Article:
Marine radars are X band or S band radars on ships, used to detect other ships and land obstacles, to provide bearing and distance for collision avoidance and navigation at sea. They are electronic navigation instruments that use a rotating antenna to sweep a narrow beam of microwaves around the water surface surrounding the ship to the horizon, detecting targets by microwaves reflected from them, generating a picture of the ship’s surroundings on a display screen.
Radar is a vital navigation component for safety at sea and near the shore. Captains need to be able to maneuver their ships within feet in the worst of conditions and to be able to navigate “blind”, when there is no visibility at night or due to bad weather. In addition to vessel-based marine radars, in port or in harbour, shore-based vessel traffic service radar systems are used by harbormasters and coast guard to monitor and regulate ship movements in busy waters.
Radars are rarely used alone in a marine setting. A modern trend is the integration of radar with other navigation displays on a single screen, as it becomes quite distracting to look at several different screens. Therefore, displays can often overlay an electronic GPS navigation chart of ship position, and a sonar display, on the radar display. This provides a combined view of surroundings, to maneuver the ship.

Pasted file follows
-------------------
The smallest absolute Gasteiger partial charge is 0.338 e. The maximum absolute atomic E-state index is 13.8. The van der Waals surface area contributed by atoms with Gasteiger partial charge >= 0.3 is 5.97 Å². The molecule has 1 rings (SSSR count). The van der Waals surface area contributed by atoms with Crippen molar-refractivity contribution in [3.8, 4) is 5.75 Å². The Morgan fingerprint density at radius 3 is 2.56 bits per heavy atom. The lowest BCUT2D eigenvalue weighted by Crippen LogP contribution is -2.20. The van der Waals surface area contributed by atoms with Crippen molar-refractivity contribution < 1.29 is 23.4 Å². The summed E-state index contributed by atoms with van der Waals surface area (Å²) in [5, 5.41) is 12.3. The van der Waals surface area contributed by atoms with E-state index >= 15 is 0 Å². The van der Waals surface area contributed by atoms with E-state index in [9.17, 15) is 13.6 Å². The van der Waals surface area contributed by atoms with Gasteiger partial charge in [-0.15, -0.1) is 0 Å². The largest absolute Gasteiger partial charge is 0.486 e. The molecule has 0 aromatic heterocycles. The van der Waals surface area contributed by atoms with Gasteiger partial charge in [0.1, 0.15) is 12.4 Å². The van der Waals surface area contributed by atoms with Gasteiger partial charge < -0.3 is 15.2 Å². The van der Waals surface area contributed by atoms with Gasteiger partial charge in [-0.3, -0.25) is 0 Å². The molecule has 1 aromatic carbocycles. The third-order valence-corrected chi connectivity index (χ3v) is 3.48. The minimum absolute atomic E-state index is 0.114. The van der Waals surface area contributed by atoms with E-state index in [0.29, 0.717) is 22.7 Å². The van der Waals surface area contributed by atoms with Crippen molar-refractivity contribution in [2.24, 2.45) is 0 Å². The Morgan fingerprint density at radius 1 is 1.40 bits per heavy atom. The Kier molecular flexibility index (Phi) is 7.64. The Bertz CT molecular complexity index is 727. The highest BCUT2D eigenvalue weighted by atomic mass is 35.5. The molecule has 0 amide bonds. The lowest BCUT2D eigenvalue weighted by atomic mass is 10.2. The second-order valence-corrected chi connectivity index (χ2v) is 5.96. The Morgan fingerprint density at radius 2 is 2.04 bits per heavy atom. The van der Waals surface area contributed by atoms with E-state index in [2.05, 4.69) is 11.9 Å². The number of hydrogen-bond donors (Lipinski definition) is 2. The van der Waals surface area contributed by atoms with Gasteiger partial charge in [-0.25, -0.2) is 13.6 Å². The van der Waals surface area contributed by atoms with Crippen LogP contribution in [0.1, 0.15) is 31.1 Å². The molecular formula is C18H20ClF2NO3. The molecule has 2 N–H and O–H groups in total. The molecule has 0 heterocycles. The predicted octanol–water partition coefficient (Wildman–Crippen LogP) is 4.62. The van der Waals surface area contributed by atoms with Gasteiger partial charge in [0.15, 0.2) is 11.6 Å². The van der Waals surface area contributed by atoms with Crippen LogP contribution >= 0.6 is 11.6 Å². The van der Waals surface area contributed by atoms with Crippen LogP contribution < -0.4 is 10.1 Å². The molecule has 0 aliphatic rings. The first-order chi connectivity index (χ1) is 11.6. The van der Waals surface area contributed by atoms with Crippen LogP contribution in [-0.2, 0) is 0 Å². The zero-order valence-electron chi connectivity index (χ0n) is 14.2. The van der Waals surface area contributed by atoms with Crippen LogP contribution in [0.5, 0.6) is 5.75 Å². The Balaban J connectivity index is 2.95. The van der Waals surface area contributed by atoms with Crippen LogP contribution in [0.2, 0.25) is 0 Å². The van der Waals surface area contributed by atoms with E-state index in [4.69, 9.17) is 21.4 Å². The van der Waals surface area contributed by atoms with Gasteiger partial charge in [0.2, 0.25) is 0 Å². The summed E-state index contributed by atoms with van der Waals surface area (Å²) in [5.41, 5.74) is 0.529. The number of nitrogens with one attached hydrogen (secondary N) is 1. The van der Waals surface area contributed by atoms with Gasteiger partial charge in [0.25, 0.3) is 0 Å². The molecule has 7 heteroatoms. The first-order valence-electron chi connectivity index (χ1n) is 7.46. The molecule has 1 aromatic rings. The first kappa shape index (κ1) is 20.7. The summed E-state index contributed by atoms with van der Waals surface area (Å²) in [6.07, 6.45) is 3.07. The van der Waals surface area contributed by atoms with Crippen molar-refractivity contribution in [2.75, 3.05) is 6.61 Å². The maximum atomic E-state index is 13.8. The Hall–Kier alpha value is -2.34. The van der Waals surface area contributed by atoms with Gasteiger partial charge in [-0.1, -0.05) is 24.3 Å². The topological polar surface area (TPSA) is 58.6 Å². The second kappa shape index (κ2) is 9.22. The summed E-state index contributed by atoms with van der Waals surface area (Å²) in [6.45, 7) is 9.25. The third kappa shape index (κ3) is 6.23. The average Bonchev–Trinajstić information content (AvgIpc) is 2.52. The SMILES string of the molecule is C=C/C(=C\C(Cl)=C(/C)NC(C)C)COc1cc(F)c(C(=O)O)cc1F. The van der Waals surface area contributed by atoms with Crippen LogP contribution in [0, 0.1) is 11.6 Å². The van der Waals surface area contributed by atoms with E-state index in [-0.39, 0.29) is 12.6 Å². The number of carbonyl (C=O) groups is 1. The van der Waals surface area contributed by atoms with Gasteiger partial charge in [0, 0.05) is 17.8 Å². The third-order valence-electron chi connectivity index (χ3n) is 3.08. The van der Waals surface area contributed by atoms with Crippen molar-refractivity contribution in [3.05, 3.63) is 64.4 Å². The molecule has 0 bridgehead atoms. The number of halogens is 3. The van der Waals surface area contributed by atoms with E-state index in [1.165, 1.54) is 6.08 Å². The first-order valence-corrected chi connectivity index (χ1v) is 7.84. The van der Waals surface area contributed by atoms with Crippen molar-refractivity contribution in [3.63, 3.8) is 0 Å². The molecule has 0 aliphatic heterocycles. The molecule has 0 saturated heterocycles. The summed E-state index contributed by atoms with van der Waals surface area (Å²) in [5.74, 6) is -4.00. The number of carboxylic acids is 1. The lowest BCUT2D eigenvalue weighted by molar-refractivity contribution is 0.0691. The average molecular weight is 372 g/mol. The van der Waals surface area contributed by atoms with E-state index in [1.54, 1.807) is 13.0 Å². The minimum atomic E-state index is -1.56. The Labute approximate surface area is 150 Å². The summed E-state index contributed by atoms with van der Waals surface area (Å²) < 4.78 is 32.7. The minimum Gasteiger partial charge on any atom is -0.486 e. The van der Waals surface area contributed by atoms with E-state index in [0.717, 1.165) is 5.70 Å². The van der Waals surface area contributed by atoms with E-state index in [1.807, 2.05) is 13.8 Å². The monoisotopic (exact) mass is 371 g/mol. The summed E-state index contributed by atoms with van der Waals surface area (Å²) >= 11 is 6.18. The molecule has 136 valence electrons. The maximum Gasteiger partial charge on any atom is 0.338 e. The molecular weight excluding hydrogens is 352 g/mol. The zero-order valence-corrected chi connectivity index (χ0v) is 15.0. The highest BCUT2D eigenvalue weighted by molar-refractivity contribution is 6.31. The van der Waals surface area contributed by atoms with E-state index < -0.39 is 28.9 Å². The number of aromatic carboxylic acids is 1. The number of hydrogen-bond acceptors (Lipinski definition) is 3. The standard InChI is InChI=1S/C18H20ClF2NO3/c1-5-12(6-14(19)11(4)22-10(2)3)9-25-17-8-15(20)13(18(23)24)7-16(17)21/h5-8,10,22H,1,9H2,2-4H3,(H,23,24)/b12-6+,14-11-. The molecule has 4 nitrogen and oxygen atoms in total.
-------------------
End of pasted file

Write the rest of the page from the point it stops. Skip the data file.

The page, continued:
In commercial ships, radars are integrated into a full suite of marine instruments including chartplotters, sonar, two-way marine radio, satellite navigation (GNSS) receivers such as the US Global Positioning System (GPS), and emergency locators (SART). With digital data buses to exchange data, these devices advanced greatly in the early 21st century. For example, some have 3D displays that allow navigators to see above, below and all around the ship, including overlays of satellite imaging.
What does a radar system comprise of?
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